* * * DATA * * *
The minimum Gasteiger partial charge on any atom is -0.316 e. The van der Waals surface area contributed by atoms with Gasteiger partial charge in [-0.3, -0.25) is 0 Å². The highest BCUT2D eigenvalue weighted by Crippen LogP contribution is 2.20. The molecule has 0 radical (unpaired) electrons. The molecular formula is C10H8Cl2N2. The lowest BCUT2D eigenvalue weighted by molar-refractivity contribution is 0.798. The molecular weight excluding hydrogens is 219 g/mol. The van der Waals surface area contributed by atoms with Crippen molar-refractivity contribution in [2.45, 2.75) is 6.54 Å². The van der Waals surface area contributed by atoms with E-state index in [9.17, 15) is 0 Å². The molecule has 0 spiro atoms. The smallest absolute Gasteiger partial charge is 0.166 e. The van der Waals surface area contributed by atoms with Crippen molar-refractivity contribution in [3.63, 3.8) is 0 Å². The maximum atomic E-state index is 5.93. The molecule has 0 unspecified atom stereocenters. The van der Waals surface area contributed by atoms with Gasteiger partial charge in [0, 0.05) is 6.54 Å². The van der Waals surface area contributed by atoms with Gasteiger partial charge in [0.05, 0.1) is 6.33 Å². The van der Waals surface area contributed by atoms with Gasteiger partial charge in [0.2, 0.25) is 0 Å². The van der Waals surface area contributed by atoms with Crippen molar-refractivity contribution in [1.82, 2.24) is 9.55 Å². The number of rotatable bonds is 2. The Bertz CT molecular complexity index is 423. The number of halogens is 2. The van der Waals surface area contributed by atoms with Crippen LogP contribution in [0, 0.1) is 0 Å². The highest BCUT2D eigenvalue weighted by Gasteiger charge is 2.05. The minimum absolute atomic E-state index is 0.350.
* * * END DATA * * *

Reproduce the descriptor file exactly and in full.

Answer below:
The minimum Gasteiger partial charge on any atom is -0.316 e. The van der Waals surface area contributed by atoms with Gasteiger partial charge in [-0.3, -0.25) is 0 Å². The highest BCUT2D eigenvalue weighted by Crippen LogP contribution is 2.20. The molecule has 0 radical (unpaired) electrons. The molecular formula is C10H8Cl2N2. The lowest BCUT2D eigenvalue weighted by molar-refractivity contribution is 0.798. The molecular weight excluding hydrogens is 219 g/mol. The van der Waals surface area contributed by atoms with Crippen molar-refractivity contribution in [2.45, 2.75) is 6.54 Å². The van der Waals surface area contributed by atoms with E-state index in [9.17, 15) is 0 Å². The molecule has 0 spiro atoms. The smallest absolute Gasteiger partial charge is 0.166 e. The van der Waals surface area contributed by atoms with Crippen molar-refractivity contribution in [3.63, 3.8) is 0 Å². The maximum atomic E-state index is 5.93. The molecule has 0 unspecified atom stereocenters. The van der Waals surface area contributed by atoms with Gasteiger partial charge in [0, 0.05) is 6.54 Å². The van der Waals surface area contributed by atoms with Gasteiger partial charge in [0.05, 0.1) is 6.33 Å². The van der Waals surface area contributed by atoms with Gasteiger partial charge in [0.2, 0.25) is 0 Å². The van der Waals surface area contributed by atoms with Crippen molar-refractivity contribution in [1.82, 2.24) is 9.55 Å². The number of rotatable bonds is 2. The Bertz CT molecular complexity index is 423. The number of halogens is 2. The van der Waals surface area contributed by atoms with Crippen LogP contribution in [0, 0.1) is 0 Å². The highest BCUT2D eigenvalue weighted by Gasteiger charge is 2.05. The minimum absolute atomic E-state index is 0.350.